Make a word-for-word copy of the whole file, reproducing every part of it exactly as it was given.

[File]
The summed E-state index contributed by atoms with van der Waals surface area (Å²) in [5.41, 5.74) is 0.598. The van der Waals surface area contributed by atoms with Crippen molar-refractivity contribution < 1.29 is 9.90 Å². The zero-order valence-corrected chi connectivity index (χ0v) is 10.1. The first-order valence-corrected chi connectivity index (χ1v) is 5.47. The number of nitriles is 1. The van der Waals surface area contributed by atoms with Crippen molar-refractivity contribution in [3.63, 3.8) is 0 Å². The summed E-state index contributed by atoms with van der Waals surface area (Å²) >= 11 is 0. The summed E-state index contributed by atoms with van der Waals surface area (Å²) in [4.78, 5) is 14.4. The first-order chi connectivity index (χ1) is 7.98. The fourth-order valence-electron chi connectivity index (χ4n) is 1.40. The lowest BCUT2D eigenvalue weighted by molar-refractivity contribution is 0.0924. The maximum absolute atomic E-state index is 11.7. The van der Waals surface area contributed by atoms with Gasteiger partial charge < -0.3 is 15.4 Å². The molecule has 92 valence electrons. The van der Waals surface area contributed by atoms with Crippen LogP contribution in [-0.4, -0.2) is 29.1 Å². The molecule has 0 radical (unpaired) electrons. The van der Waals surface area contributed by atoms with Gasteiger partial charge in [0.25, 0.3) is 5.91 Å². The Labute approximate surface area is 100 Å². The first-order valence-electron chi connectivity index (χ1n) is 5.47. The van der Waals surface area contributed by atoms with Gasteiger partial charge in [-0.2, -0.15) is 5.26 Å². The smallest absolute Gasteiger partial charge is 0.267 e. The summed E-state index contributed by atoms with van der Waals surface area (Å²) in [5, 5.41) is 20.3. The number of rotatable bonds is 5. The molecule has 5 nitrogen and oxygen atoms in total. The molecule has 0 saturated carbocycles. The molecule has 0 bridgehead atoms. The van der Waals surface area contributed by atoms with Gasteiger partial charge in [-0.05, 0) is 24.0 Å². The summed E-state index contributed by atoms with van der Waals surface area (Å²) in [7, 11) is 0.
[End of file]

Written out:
The summed E-state index contributed by atoms with van der Waals surface area (Å²) in [5.41, 5.74) is 0.598. The van der Waals surface area contributed by atoms with Crippen molar-refractivity contribution < 1.29 is 9.90 Å². The zero-order valence-corrected chi connectivity index (χ0v) is 10.1. The first-order valence-corrected chi connectivity index (χ1v) is 5.47. The number of nitriles is 1. The van der Waals surface area contributed by atoms with Crippen molar-refractivity contribution in [3.63, 3.8) is 0 Å². The summed E-state index contributed by atoms with van der Waals surface area (Å²) >= 11 is 0. The summed E-state index contributed by atoms with van der Waals surface area (Å²) in [4.78, 5) is 14.4. The first-order chi connectivity index (χ1) is 7.98. The fourth-order valence-electron chi connectivity index (χ4n) is 1.40. The lowest BCUT2D eigenvalue weighted by molar-refractivity contribution is 0.0924. The maximum absolute atomic E-state index is 11.7. The van der Waals surface area contributed by atoms with Gasteiger partial charge < -0.3 is 15.4 Å². The molecule has 92 valence electrons. The van der Waals surface area contributed by atoms with Crippen LogP contribution in [-0.4, -0.2) is 29.1 Å². The molecule has 0 radical (unpaired) electrons. The van der Waals surface area contributed by atoms with Gasteiger partial charge in [0.25, 0.3) is 5.91 Å². The Labute approximate surface area is 100 Å². The first-order valence-electron chi connectivity index (χ1n) is 5.47. The van der Waals surface area contributed by atoms with Gasteiger partial charge in [-0.2, -0.15) is 5.26 Å². The smallest absolute Gasteiger partial charge is 0.267 e. The summed E-state index contributed by atoms with van der Waals surface area (Å²) in [5, 5.41) is 20.3. The number of rotatable bonds is 5. The molecule has 5 nitrogen and oxygen atoms in total. The molecule has 0 saturated carbocycles. The molecule has 0 bridgehead atoms. The van der Waals surface area contributed by atoms with Gasteiger partial charge in [-0.05, 0) is 24.0 Å². The summed E-state index contributed by atoms with van der Waals surface area (Å²) in [7, 11) is 0.